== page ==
The middle volume of the series and this time one I had not read before. I must admit, after the all-out fantasy of the second book, the one which gives the series its name, I had expected more of the same so when I realised we were heading back to Cornwall with the three Drew children from the adventure story initial book, it was a case of 'those pesky kids'. But there were some differences.

Firstly, we have the split perception between the original adventure story vibe and what is really going
Stephen Polidore
Nov 24, 2017 rated it really liked it
The shortest book on the series, it manages to pack in some excitement and a good story while being a quick read.
Wendy Bousfield
Nov 17, 2014 rated it liked it
Shelves: young-adult
In GREENWITCH (book 3 of Cooper’s DARK IS RISING series), Simon, Jane, and Barney Drew (protagonists of book 1, OVER SEA, UNDER STONE) meet Will Stanton (book, 2, THE DARK IS RISING). However, the “muggles” (to borrow from HARRY POTTER) resent Will’s bond with their Great Uncle Merry, not realizing that both are immortal “Old Ones.” By the end of the book, the Drews and Will achieve a tentative collaboration.

GREENWICH begins with the theft of an ancient Arthurian grail. In OVER SEA, Simon, Jane,
Sep 01, 2011 rated it liked it
Shelves: fiction, young_adult
The first book in this series was a treasure hunt plot with hints of magic. The second book in this series was all about the magic with little actual plot. This book, the third in the series, combines the two, with magic AND a plot. The results are... okay.

My main problem with the series so far is that not a lot of details are given about this ongoing battle between the Light and the Dark. Through two books we've been told of this ancient battle, and we've sort of seen some fights, but though th
Greenwitch by Susan Cooper is the second in the Dark is Rising series. I disagree with making Over Sea, Under Stone the first in the series. It's really more of a standalone. I'd call it a prequel except it was written before the other four. The events of OSUS relate to this book so it's helpful to read it, but not necessary.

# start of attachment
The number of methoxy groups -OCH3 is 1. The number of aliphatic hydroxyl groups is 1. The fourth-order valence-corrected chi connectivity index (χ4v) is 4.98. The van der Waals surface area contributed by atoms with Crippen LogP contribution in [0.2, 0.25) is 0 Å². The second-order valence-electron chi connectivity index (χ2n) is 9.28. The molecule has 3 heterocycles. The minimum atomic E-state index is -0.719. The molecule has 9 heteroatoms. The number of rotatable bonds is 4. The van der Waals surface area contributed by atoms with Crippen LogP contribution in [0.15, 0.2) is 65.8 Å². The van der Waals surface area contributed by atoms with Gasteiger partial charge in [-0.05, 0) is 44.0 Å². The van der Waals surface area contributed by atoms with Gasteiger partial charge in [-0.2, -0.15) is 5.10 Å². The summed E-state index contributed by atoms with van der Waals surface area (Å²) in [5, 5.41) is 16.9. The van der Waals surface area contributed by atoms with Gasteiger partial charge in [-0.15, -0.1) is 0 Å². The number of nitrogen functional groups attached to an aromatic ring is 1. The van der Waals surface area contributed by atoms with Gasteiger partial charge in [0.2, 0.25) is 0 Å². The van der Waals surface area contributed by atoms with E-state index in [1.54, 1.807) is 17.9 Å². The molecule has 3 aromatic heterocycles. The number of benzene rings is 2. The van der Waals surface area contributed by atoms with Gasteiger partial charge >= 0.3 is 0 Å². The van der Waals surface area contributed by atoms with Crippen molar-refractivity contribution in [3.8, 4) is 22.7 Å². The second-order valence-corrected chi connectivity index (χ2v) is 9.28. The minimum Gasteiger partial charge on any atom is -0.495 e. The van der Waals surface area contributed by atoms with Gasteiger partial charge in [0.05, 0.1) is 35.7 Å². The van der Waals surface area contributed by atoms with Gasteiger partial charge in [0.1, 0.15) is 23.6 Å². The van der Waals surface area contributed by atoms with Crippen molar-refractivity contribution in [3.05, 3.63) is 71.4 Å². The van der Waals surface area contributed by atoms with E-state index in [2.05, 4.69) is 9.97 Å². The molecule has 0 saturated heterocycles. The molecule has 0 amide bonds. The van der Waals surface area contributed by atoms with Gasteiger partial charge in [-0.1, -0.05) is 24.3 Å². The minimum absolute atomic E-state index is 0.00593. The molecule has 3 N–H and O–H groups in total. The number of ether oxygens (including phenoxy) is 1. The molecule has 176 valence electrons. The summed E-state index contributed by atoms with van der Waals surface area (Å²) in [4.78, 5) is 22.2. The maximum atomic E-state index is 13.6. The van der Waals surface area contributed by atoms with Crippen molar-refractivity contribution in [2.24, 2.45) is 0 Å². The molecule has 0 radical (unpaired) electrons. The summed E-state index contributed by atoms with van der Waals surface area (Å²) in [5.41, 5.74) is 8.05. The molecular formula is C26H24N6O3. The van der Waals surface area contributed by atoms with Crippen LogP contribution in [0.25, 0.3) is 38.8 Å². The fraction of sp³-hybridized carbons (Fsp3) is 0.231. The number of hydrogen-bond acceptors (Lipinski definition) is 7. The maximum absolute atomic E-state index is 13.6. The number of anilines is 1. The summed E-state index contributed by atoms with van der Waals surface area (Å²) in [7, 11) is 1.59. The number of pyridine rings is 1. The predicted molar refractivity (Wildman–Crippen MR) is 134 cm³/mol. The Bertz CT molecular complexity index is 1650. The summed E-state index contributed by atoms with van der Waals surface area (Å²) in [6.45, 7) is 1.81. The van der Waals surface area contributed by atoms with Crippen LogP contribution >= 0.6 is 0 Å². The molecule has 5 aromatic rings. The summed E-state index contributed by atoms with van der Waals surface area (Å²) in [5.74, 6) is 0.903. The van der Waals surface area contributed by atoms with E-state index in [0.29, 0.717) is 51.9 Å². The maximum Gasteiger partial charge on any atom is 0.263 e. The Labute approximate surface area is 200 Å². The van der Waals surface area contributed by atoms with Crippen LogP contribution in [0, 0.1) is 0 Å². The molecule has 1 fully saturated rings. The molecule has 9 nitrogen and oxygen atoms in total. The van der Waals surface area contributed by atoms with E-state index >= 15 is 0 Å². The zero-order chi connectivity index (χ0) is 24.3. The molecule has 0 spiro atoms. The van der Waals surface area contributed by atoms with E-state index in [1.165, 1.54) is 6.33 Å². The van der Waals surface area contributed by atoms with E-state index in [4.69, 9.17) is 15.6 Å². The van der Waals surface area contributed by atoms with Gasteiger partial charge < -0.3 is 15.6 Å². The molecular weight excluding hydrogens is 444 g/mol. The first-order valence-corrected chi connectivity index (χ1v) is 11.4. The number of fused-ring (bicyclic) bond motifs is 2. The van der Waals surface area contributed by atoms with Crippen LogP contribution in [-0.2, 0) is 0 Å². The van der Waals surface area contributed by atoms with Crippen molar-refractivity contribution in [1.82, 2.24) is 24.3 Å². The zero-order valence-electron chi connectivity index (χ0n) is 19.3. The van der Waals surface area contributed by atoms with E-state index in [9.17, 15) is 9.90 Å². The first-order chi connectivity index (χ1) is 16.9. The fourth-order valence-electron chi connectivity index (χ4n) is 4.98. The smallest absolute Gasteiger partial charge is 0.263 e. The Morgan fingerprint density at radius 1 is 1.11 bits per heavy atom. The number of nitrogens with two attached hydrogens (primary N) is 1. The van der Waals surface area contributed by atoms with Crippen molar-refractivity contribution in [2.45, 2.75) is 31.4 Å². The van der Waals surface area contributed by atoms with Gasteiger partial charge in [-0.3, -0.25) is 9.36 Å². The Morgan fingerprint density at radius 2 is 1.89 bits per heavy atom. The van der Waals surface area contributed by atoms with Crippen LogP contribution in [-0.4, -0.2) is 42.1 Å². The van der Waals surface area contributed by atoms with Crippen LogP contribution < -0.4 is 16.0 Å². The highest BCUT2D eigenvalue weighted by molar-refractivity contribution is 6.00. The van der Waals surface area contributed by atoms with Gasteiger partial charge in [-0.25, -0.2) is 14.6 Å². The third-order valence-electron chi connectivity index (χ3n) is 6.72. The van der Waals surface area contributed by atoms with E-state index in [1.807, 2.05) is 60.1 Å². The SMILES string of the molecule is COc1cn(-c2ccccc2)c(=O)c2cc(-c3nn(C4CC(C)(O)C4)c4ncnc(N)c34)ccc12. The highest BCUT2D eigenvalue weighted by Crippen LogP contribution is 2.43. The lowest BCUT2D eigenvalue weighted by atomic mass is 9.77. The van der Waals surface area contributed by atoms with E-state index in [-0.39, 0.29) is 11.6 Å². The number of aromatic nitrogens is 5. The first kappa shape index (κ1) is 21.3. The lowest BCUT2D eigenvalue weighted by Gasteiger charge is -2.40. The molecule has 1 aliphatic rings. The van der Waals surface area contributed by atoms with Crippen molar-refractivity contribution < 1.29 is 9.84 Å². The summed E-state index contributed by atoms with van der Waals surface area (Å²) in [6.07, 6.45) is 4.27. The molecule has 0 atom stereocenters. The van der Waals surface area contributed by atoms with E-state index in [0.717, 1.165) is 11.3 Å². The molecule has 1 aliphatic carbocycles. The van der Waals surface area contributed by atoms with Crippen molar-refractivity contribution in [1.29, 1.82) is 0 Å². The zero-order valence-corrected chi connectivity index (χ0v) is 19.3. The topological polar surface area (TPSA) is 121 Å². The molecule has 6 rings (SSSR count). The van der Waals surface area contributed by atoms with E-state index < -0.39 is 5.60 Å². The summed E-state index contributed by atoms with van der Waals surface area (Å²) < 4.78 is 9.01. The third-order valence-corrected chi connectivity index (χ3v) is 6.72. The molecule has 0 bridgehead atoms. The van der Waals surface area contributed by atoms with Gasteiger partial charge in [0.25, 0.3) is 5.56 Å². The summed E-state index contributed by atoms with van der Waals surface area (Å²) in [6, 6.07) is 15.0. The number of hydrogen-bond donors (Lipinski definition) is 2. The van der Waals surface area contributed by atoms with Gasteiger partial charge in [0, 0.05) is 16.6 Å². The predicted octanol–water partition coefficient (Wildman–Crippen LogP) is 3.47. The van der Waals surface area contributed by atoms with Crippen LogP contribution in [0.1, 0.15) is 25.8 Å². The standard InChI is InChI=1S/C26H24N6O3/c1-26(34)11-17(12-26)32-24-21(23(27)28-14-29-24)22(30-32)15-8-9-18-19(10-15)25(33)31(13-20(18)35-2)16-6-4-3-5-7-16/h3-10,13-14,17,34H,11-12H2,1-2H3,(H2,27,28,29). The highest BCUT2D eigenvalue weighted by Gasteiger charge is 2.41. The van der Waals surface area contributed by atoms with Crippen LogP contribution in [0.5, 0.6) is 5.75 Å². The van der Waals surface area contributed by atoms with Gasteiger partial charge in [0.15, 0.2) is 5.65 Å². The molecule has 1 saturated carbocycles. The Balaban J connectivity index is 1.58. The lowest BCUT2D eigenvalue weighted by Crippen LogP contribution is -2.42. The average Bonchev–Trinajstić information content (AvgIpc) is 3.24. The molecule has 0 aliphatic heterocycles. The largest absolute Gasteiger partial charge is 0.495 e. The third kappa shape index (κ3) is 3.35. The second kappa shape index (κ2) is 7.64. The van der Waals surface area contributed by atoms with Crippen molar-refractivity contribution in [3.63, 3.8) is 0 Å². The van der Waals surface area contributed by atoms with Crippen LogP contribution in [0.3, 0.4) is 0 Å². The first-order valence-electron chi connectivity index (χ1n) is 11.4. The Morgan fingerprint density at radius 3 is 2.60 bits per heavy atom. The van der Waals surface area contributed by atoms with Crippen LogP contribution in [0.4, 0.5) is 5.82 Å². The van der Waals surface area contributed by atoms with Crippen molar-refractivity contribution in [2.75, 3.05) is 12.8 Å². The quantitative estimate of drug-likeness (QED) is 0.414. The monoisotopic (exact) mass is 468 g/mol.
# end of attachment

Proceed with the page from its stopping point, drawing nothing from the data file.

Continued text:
Like the others in the series, I've read this book many times before. It's a slim book with a smaller plot, but I've always found it to be a bit creepier than the others. I
Feb 17, 2017 rated it it was ok  ·  review of another edition
Oooh. This one I did not enjoy. The original kids are back which was lovely, but they're largely relegated to unimportant background stuff. You get the distinct feeling that Merry and Will could have handled this one without them (convenient wish and that lil bit of scrying aside).

I don't know. This book is 99% what I don't like about Coopers writing. She tells and doesn't show. Or she uses a passive narrator. She did the same thing at the end of the previous book, which I thought was a bit of a
This is the midpoint of the series and the shortest book. Greenwitch brings together the Drew children from the first book and Will from The Dark is Rising in Trewissick after the grail the Drew children found is stolen. My husband said this was the book he liked the least as a child, and I can see how it might be a bit "over the head" for some. This is one of those books where, even as short as it is, it would have been nice to have a little character sheet with some background for the more myt ...more
Rachel (Kalanadi)
Jan 10, 2014 rated it liked it
Shelves: childrens
More aptly 3.5 stars. I liked Greenwitch much more upon rereading. When I first read this as a kid, it really scared me - something creepy about the building and drowning of the Greenwitch itself. (There's something about the brevity and simplicity and broad implications of these books that really lets a kid's imagination go wild and fill in the unspoken bits.) But now I like it more, and Jane's more active role.
Ben De Bono
At least it was shorter than the first two
Dec 29, 2017 rated it really liked it
Shelves: fantasy, children-s